However, if his amusing cynicism can be taken seriously, he was skeptical of newness and change, including the telephone, the camera, the phonograph, modern novels, and most music—although he embraced the typewriter. He was convinced man would never fly, and might have even swallowed the tenuous notion that climate change is a hoax, as do a majority of Republicans (the "science-denial party," as Egan put it).

    Bierce opposed Prohibition and women's suffrage. A progressive he was not, although, unlike most of today's Republicans (and a smaller majority of Democrats), he would never accept the dubious notion of an unfathomable Almighty.

    After Edwin Markham's famous poem "The Man with the Hoe" was published in 1899, Bierce launched a campaign of vituperation and vilification against the mild-mannered Markham that was excessive even by Bierce's standards. Bierce was enraged by Markham's poem, which was sympathetic to the plight of the laboring class. Bierce attacked it as advocating demagoguery and anarchy, and spreading the gospel of hate known as "industrial brotherhood." Bierce, in other words, despised unions. Sound like today's Republicans?

    Would he have supported George W. Bush's ruinous invasion of Iraq, as many otherwise intelligent people did? Hard to say, but Bierce would have loved the fight. Unlike his jingoistic employer, William Randolph Hearst, Bierce's support of the Spanish-American War was muted, and he did not help to light, as he put it, "patriotism's altar fires." And, a century later, would he have embraced a disastrous, incompetent presidency like George W. Bush's that would wreck the U.S. economy for generations? Personally, I would like to think that even Bierce would have said enough's enough.

    Bierce was facile and superficial regarding politics. He preferred to outrage rather than inform. He reported on enough corruption by the early railroad interests—"the railrogues"—that he actually suggested nationalizing the rails. No one will ever know what he truly believed. Perhaps he never knew himself.

    Unfortunately, his libertarian instincts would make Bierce more likely to be a Republican than a Democrat today, even though the current Republican Party is not one sympathetic to intellectuals, academics, historians, scientists, and the artistic and literary community. Still, despite his pig-headed notions, Bierce was an equal-opportunity cynic and his moral compass was often in the right direction—even if his politics were anomalous. —DS


    Some recent Bierce magazine covers. Click HERE

    “War is God’s way of teaching Americans geography.”
    “The covers of this book are too far apart.”

    The geography quote attributed to Ambrose Bierce has been knocking around the Internet for years. [Google shows 860,000 entries for it.] I’ve never found the origin for “War is God’s way of teaching Americans geography,” nor has David E. Schultz, who along with S.T. Joshi, has created a voluminous database of Bierce’s works. Schultz told The Ambrose Bierce Site: “I’ve looked high and low through my electronic archive of Bierce’s writings (c. 4.5 million words) and have never come across this. I’ve found numerous attributions to Bierce on the Web, but believe that Paul Rodriguez [Mexican-born stand-up comedian] is probably the originator.” It’s one of those quotes that sounds like Bierce but isn’t.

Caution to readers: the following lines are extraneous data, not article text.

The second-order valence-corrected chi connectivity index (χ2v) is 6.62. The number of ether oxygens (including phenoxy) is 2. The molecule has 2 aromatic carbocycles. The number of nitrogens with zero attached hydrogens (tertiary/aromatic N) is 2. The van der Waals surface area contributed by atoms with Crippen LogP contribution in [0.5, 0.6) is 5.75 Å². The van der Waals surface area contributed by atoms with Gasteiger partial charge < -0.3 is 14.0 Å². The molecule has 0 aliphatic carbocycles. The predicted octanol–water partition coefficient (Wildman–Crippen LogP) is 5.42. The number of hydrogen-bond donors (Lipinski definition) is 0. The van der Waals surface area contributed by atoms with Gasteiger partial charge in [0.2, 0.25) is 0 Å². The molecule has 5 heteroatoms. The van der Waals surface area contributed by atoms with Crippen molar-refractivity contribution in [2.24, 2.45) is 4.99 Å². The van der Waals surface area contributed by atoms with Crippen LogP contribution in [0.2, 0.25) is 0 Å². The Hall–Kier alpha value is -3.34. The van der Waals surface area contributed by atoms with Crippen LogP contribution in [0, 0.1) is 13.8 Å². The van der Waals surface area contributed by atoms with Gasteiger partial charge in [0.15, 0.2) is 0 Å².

Nor do I believe Bierce ever said, "The covers of this book are too far apart." If he did, I've never found the source, nor the name of the book to which he allegedly referred. The line is often repeated as though it's a given that Bierce authored that devastating put-down, but even if he didn't it's almost too good a line not to award it to him.

    That said, I found an excellent site called QUOTE INVESTIGATOR that goes into super detail about Bierce's alleged book covers quote. Essentially, it says, the quote is second-hand by the humorist Irvin S. Cobb in 1923 — long after Bierce's death. Many others picked it up. This is the best debunking I've seen of the Bierce quote, which has also been attributed to Mark Twain and, yes, even to Jack Benny. —DS


    Don Swaim interviews S. T. Joshi, the world's leading authority
    on Ambrose Bierce -- and the weird tale.

    Stephen Vincent Benét, Ambrose Bierce, and Me

    Composite illustration by K.A. Silva pictures Don Swaim, who edits The Ambrose Bierce Site, and Ambrose Bierce in the library of William Randolph Hearst's Castle, San Simeon, California. Note the incongruity of the ornate cross behind Bierce. click to enlarge


    Drawing of Ambrose Bierce © Matthew & Eve Levine 2012.
    Limited edition prints and licensing opportunities available through D. Levine Ink

    Don Swaim's definitive article, "Ambrose & Henry," is in the spring 2011 edition of the online scholarly publication Menckeniana, all about H.L. Mencken, published by the Enoch Pratt Free Library, Baltimore. To read the actual issue go to: Menckeniana. Courtesy Enoch Pratt Free Library, Baltimore.



    1. Bierce is NOT best known as the author of A Fiend's Delight.

    2. Bierce did NOT "establish his reputation" with A Fiend's Delight and Cobwebs from an Empty Skull.

    3. A Fiend's Delight and Cobwebs from an Empty Skull are NOT novels.

    4. Bierce did NOT work "off and on" for newspaper magnate William Randolph Hearst. He was employed steadily by Hearst from 1887 through 1908.

    5. Bierce was NOT known for his "legendary carousing" with Mark Twain and H.L. Mencken. He is thought to have had, at the most, two personal meetings with Twain, one known (perhaps a few others) with Mencken.

    Who supplies the wrong answers at —DS



    The Ambrose Bierce Site invites original articles, fiction, poetry, art
    related to the mind and myth of Ambrose Bierce.

    **Bierce's favorite song: Antonin Dvorâk's "Humoresque Number 7,"
    composed in 1894. It's widely available in both classical and popular forms,
    as well as a bawdy vocal version sung by Oscar Brand.